Mendham Teen Killed in ATV Accident Laid to Rest
Parker Regan remembered fondly by large gathering of mourners Saturday.
Even in death they were drawn to him.
Described by his sister Rebecca as "magnetic," Parker Regan's funeral service Saturday drew a crowd from around the country to the Christ the King Church in New Vernon.
The crowd to honor Regan, who died at the age of 19 in an ATV accident in Montana, was so large that the parking lots and sidestreets were full of cars and the sanctuary of the church itself was standing-room only. There was no talk of the charges against Parker's boarding school roommate James Sinclair Welch. The only thing on anyone's mind was Parker.
"It is such a pleasure to see so many of our close friends and family here," said Chris Regan, Parker's father. Chris Regan said the outpouring of support and love that he and his family had received in the past few weeks has helped immensely.
Parker Regan was described as an amazing son, brother and friend who "made it his mission to make sure his friends were happy and taken care of."
Parker's older brother Brendan shared memories of learning to fly fish with Parker and how the love of the outdoors was something they bonded over. That adventurist spirit is what prompted the Regan family to choose Scenic Hudson as a place interested parties could make a donation in Parker's honor. According to Brendan, trips to Alaska created some of the more outstanding memories, as were his trips to the golf course with his little brother.
"Parker had a very calm demeanor," Brendan said. "And we both shared a 'just play' mentality. We never made excuses about the weather or the conditions. We just played. And as we played we talked about things that were not about golf."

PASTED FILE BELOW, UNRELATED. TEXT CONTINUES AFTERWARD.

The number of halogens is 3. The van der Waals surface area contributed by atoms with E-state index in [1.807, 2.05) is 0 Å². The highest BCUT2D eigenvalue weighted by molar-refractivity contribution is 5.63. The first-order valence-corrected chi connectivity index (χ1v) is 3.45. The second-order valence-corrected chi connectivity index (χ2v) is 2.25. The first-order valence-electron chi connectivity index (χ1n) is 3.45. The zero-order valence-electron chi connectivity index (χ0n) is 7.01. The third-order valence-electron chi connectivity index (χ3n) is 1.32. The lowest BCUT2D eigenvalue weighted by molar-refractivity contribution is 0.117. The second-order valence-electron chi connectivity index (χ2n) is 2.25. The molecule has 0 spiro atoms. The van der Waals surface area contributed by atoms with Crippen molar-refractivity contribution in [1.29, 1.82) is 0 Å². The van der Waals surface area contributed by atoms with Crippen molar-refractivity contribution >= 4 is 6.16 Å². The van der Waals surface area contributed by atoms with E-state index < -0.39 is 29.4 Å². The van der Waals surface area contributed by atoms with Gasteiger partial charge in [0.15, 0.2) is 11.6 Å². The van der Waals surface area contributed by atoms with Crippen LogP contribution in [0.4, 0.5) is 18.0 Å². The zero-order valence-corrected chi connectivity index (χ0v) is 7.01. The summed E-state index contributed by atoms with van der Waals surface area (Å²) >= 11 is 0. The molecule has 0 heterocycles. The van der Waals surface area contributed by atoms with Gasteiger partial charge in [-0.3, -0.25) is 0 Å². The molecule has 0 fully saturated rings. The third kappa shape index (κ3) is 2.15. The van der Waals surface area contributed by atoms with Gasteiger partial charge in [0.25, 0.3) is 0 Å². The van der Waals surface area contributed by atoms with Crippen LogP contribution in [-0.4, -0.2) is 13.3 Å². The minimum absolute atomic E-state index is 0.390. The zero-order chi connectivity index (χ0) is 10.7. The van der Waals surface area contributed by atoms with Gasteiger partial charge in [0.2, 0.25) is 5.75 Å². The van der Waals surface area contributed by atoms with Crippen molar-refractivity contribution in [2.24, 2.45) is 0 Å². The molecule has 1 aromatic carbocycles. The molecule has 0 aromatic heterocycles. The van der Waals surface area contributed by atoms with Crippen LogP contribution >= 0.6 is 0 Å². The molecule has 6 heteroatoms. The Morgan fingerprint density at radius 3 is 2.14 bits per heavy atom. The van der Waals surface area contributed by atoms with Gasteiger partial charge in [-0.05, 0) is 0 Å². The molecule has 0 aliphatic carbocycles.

Parker's sister, Rebecca, said her brother always had a smile on his face and gave her confidence and encouragement. Rebecca also said she never heard him say a negative thing about anyone, which was one of the reasons people were drawn to him.
"Once you were around him, you never wanted to leave his side," Rebecca said. "Parker loved the life he lived and he never wasted a moment."
Chris Regan said the last few months the family spent with his son were among his happiest. After earning early acceptance to college in Gettysberg and graduating from Suffield Academy in May, Parker spent 24 days touring seven countries in Europe.
"When he got home he hugged me so hard it took my breath away," Chris Regan said.
According to Chris Regan, Parker's trip to Montana to play golf and enjoy the outdoors of Yellowstone had him "bubbling with excitement."
In his absence, Chris Regan said family and friends should look to Parker's legacy of love, support and personal growth for comfort. He also said they should build upon Parker's legacy and complete his unfinished work.
"In a sense, he has gone from the youngest star in our constellation to the one farthest along," Chris Regan said.
Rebecca Regan said she was learning to think of her brother in a different way now.
"I will love you forever and with all of my heart. I will never love anyone like I love you," Rebecca said. "I like to think of you now as a little key that unlocks the happiness in all of us."
Across the street from the church, a father and his two young sons sat in the sunshine casting their lines into a pond. Something that undoubtably would have made Parker Regan smile.